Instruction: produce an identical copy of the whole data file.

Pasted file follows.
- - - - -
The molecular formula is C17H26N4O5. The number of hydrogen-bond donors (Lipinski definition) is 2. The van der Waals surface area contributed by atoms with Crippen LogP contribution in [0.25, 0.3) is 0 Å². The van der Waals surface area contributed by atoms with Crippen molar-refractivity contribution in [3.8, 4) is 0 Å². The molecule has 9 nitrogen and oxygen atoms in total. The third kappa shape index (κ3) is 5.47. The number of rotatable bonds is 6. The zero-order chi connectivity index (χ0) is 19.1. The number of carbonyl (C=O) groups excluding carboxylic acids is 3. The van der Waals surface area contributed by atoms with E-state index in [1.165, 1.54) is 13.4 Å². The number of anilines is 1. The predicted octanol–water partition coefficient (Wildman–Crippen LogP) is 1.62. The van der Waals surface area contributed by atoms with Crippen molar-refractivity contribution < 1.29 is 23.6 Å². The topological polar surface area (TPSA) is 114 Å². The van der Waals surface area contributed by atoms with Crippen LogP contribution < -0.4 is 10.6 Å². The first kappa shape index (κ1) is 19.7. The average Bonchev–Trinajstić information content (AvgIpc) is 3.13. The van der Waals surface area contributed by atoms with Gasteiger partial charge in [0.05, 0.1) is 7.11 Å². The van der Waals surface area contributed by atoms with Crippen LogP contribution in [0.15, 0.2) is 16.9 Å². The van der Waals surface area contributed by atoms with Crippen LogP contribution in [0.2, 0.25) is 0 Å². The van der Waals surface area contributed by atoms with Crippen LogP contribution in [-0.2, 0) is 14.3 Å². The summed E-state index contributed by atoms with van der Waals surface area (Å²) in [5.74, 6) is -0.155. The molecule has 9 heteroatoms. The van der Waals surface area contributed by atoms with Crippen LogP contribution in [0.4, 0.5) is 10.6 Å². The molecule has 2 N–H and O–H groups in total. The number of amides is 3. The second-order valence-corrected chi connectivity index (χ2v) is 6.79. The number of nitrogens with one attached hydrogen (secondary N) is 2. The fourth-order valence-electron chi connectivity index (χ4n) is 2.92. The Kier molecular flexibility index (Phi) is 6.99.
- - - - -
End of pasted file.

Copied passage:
The molecular formula is C17H26N4O5. The number of hydrogen-bond donors (Lipinski definition) is 2. The van der Waals surface area contributed by atoms with Crippen LogP contribution in [0.25, 0.3) is 0 Å². The van der Waals surface area contributed by atoms with Crippen molar-refractivity contribution in [3.8, 4) is 0 Å². The molecule has 9 nitrogen and oxygen atoms in total. The third kappa shape index (κ3) is 5.47. The number of rotatable bonds is 6. The zero-order chi connectivity index (χ0) is 19.1. The number of carbonyl (C=O) groups excluding carboxylic acids is 3. The van der Waals surface area contributed by atoms with E-state index in [1.165, 1.54) is 13.4 Å². The number of anilines is 1. The predicted octanol–water partition coefficient (Wildman–Crippen LogP) is 1.62. The van der Waals surface area contributed by atoms with Crippen molar-refractivity contribution < 1.29 is 23.6 Å². The topological polar surface area (TPSA) is 114 Å². The van der Waals surface area contributed by atoms with Crippen LogP contribution < -0.4 is 10.6 Å². The first kappa shape index (κ1) is 19.7. The average Bonchev–Trinajstić information content (AvgIpc) is 3.13. The van der Waals surface area contributed by atoms with Gasteiger partial charge in [0.05, 0.1) is 7.11 Å². The van der Waals surface area contributed by atoms with Crippen LogP contribution in [0.15, 0.2) is 16.9 Å². The van der Waals surface area contributed by atoms with Crippen LogP contribution in [0.2, 0.25) is 0 Å². The van der Waals surface area contributed by atoms with Crippen LogP contribution in [-0.2, 0) is 14.3 Å². The summed E-state index contributed by atoms with van der Waals surface area (Å²) in [5.74, 6) is -0.155. The molecule has 9 heteroatoms. The van der Waals surface area contributed by atoms with Crippen LogP contribution in [0.4, 0.5) is 10.6 Å². The molecule has 2 N–H and O–H groups in total. The number of amides is 3. The second-order valence-corrected chi connectivity index (χ2v) is 6.79. The number of nitrogens with one attached hydrogen (secondary N) is 2. The fourth-order valence-electron chi connectivity index (χ4n) is 2.92. The Kier molecular flexibility index (Phi) is 6.99.